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The Color of Yogurt

Story ID:2462
Written by:Michael Timothy Smith (bio, link, contact, other stories)
Story type:Family History
Writers Conference:$500 2007 Family Memories Writing Project
Location:Fort Lee New Jersey USA
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The Color of Yogurt

"What color it is?" my grandson Benny asked me, pointing
to the patio chairs.

"Blue." I replied.

"Booo." he repeated.

He pointed to his shirt, "What color it is?"


"What color it is?" pointing at my pants.

"Purple." I lied.

"No, no, no, no. No! It bwown."

"Very good, Benny! It is brown."

Benny was two and a half. In just a few months, his vocabulary
took off. He was quite proud of it. I was reminded of my own kids
at that age. I wish I had written down the things they said.

My son came to me one day, "Dad? What's the groan area?"

"The what?"

"You know, Dad! The groan area!" he motioned his hands in front
of his private area. "The groan area, Daddy?"

"Do you mean the groin area?"

"Yeah! That's it! The groin area! What's that, daddy?"


I was lucky to have the opportunity to experience this verbal growth
again. It gave me a lot of laughs.

Little Benny loved to name his colors. Ginny had him in a department
store. She was looking at shirts. As she moved along, slowly examining
them, Benny reached out to each one, lifted it and stated the color of
the fabric. He came to a new one, reached out, lifted it, put it down and
reached for the next.

"Benny, you missed one. What color is this?" Ginny asked him.

Benny stared at it, a look of concentration on his face. Ginny could
tell he wasn't sure what color it was. "Yogurt." he finally said.
Apparently, his favorite flavor of yogurt is pink.


Benny came to me, "Mum, Mum!" He paused. "Gin, Gin!" I waited for
him to get it right. "Poppa!"

"Yes, Benny." He was in such a hurry to tell me something, he got
our names mixed up.

Benny pointed to a lamp. "This?"

"No, Benny. Not that. Don't touch the lamp."

"Nope! Sawwy." He said and pointed to my glasses, "This?"

"No! Poppa needs those."

Around the room he went, determining the things he could
or could not touch.

He pointed to a book, "This?"

"Sure, Benny. You can touch that."

"Otay! T'ank you." and off he went.


They grow older and learn to put sentences together. They know
more words, but it's hard for them to grasp certain concepts.

Ginny and I took our six-year-old grandson to see the Statue of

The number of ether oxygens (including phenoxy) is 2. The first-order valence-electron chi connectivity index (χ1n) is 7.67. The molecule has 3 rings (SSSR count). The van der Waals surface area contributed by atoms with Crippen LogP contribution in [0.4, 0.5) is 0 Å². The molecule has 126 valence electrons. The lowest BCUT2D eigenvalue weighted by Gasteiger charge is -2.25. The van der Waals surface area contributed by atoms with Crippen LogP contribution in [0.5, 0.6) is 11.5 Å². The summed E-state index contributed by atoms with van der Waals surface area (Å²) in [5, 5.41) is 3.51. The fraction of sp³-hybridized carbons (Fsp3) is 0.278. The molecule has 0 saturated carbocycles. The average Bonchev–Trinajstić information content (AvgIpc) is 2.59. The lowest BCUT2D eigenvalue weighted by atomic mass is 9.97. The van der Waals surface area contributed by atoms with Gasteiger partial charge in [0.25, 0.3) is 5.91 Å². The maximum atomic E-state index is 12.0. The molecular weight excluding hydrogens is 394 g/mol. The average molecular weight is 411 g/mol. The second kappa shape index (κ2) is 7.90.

Liberty. We drove down the New Jersey side of the Hudson River. Seth
looked across the river at Manhattan, "Poppa Mike! GinGin, Look!
It's the Vampire State Building."


A cruise ship was going down the river. "Seth, look at the big
cruise ship!"

"That's not a cruise ship, Poppa! That's a party boat!" Sometimes
kids get it absolutely right.


Seth was helping Ginny cook dinner one night. "GinGin, little
kids can't cook, can they?"

"Sure they can," she replied. "They can cook with supervision."

There was a pause before Seth asked, "You have to have super
vision to cook? Like Superman"


Little Benny sat on my lap on the deck. Seth walked up, "Benny,
you have my shirt on!"

"Seth, it's OK!" I said. "That shirt doesn't fit you anymore. It's
too small for you."

"Poppa Mike, how come clothes get smaller?" he asked.


Of course there is Josh and his trains, which he calls, "HooHoo's."
He turned a train car full of tired people, into a car full of smiles,
as he screamed, "Poppa Mike! Poppa Mike! Look! Hoohoo's! And fracks!!!
Poppa, look at the fracks!"


I wasn't much help to my grandsons. They were in their little wading
pool playing.I looked over the deck, "Seth, what's that in the pool?"

He looked, "It's a chip." They had been eating potato chips near the pool.

"It's a chip wreck?" I asked.

"Poppaaaa!" he scolded me.

"Is it a sunken chip?"

"Poppaaaa!" he scolded me again.

"It must be a party chip then."

"Poppaaaa Mike!!! You're silly."

It's a great stage in their life to witness. Don't miss out on it. If
you do, you might never know they make shirts the color of yogurt.

Michael T. Smith